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How To Stretch Properly Before Sports

snowboard injury

In my last post we talked about how static stretching isn’t what you want to be doing before sports…if you missed that post you can check it out here >>

So what can you do instead?

Well the first thing I recommend for my clients is dynamic stretching.

Dynamic (or ballistic) stretches stretch the muscles through movement. Repeated studies have shown they can improve power, strength and performance during a subsequent exercise session. Unlike static stretching which involves just pulling on a specific muscle group, dynamic stretching incorporates posture control, stability, balance and ballistic, explosive movements such as swings and kicks.

Take a simple quadricep stretch, the traditional way of doing this (the way I was taught when I used to play football) was to simply stand on one leg, grab the ankle of the other leg and pull that heel towards your bum, a classic static stretch.

Instead of this, imagine you were to take a giant step forward with your right leg and then grab the ankle of your left foot pulling it up to your bum. Now drop it down and take a giant step forward with your left leg, grab your right heel and pull it to your bum. Suddenly you are incorporating stability, balance and mobility whilst actually contracting the muscles.

All of which makes this a far superior way to stretch.

I would recommend warming up before doing dynamic stretching. Due to its ballistic and explosive nature you are more likely to injure yourself if done from cold than static stretching so a good 10 min cardio based warmup is mandatory.

The other method I use and have most of my clients use, is

Deep Tissue Work.

This catch all term refers to anything which gets deep into your muscles and connective tissue. Now there are loads of ways to do this, Rolfing, Muscle Activation Technique, Advanced Muscle Integrative Therapy, Point Therapy, but my favourite (mainly for its ease and accessibility) is foam rolling and simply making love to a spiky Death Star! (Or if you don’t want to buy one of the specialist devices, rolling around on a tennis ball to really get it into all those spots which hurt).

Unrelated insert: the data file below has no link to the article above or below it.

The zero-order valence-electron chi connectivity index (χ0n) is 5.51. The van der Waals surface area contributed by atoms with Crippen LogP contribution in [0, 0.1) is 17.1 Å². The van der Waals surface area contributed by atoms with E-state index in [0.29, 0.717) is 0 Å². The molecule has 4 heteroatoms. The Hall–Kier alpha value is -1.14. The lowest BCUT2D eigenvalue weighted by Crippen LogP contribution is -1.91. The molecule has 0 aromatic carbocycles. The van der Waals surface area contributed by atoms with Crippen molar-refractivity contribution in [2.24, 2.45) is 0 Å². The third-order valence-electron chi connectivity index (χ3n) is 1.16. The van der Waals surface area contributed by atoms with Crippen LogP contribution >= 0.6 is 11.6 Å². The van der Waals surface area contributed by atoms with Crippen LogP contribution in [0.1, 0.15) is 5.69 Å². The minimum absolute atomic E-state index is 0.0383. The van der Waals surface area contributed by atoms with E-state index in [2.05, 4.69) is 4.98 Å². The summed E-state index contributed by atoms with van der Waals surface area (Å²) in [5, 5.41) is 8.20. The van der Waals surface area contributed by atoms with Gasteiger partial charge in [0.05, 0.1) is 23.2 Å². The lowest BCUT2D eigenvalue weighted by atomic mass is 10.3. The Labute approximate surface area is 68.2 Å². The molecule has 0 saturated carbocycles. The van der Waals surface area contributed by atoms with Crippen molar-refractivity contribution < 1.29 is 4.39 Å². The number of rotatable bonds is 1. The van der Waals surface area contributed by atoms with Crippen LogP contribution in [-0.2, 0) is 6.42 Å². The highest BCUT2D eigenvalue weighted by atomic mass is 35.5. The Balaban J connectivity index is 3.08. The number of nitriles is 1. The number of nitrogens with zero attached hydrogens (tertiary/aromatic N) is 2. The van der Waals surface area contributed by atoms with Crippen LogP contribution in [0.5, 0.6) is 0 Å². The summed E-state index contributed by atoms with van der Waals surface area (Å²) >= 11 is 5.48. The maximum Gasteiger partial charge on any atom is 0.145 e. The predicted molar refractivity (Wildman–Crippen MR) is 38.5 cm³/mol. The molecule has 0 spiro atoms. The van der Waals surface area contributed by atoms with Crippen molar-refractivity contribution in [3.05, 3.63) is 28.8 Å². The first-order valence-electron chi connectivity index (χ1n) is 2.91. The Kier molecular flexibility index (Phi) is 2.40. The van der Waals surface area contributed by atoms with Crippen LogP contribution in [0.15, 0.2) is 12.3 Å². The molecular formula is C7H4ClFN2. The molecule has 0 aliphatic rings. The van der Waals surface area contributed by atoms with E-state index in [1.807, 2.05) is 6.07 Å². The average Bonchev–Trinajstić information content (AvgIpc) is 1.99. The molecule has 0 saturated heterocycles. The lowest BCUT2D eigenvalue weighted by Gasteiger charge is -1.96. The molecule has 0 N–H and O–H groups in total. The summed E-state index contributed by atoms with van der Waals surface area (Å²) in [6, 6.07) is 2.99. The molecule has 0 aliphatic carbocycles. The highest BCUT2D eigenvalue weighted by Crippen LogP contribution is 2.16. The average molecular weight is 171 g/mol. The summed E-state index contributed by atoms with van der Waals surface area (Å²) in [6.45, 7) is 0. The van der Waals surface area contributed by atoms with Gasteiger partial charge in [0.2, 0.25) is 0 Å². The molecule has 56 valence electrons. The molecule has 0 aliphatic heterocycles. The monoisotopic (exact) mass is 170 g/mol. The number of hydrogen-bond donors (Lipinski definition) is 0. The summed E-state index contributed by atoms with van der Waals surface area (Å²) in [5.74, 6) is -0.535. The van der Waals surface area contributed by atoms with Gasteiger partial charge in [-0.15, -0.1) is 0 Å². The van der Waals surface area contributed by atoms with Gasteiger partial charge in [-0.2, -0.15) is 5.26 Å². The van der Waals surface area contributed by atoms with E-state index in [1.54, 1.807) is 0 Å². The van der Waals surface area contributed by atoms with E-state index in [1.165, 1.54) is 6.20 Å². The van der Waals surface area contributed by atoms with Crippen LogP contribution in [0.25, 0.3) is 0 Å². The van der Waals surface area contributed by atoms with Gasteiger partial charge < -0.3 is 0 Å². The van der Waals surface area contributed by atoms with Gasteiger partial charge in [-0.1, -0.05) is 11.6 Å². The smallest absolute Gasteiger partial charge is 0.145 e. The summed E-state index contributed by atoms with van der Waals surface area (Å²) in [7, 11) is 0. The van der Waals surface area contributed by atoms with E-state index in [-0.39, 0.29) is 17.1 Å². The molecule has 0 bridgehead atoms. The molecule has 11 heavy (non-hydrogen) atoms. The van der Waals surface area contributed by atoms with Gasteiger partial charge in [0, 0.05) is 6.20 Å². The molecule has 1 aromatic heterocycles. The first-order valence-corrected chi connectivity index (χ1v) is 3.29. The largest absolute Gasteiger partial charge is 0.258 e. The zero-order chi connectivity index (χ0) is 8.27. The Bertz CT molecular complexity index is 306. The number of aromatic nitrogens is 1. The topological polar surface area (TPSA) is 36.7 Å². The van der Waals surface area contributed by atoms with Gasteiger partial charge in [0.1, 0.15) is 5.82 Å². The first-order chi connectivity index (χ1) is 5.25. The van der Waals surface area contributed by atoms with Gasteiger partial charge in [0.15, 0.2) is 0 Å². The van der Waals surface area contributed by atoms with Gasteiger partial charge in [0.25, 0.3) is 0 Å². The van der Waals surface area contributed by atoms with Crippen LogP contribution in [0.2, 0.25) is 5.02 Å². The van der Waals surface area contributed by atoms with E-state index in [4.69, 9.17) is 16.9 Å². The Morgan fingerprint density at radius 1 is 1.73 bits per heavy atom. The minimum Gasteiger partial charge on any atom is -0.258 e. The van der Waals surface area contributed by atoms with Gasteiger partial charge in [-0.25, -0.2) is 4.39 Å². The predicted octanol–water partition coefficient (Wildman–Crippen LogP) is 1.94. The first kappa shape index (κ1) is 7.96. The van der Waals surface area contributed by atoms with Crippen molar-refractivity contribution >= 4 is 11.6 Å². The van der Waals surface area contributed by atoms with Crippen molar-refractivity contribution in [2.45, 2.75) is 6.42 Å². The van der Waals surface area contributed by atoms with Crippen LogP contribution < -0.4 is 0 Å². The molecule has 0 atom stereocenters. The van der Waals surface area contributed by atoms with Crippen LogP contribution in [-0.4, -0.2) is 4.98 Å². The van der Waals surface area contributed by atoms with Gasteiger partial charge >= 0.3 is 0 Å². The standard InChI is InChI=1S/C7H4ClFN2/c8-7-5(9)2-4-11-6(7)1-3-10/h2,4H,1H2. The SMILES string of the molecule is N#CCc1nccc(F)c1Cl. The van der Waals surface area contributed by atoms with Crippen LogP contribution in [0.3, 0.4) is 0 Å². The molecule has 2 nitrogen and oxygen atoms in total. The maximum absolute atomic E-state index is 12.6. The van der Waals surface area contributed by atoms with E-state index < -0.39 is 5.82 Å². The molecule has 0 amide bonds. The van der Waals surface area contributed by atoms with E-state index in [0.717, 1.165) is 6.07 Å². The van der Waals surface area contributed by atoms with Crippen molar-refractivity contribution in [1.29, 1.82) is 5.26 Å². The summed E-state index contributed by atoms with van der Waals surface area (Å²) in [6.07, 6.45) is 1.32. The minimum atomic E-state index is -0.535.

Think of it as a self applied (or inflicted!) deep tissue massage.

Why do this?

When you have areas of chronic tightness or tension, or a history of injury or muscle overuse, adhesions (bands of painful areas) usually form in the muscles, tendons and ligaments. These adhesions block circulation whilst causing pain, inflammation and limited mobility.

Which is turn means when you exercise (or just sit around for too long) you create tension in these muscles. Tighter muscles tend to weaken, and a weak muscle tends to tighten…so you get a viscous cycle which increases inflammation, reduces blood flow and lessens the ability of the lymphatic system to remove waste material from the muscle, thus increasing the risk of injury.

Deep tissue work gets in and breaks these adhesions down by applying direct pressure or friction across the grain of the muscle.

The best thing about Deep Tissue work? It doesn’t have to be done directly before or after sports, but can simply be something you include in your daily routine. I tend to do 20 mins every morning and evening when I can and the differences after just a few months are HUGE.

Interested to learn more?

I’ve put together a free workout plan which includes all of the techniques mentioned to ensure you never get injured again…

You can get it when you join our free online community here >>

Sam.

😎🤙

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Why You’re (Probably) Going To Get Injured [And How Not To]

Arrrgghhhh,” I screamed…my heart sank, I punched the water in frustration. I instantly thought of all the weeks ahead of me when I’d be stuck immobile unable to kite, to surf, to run.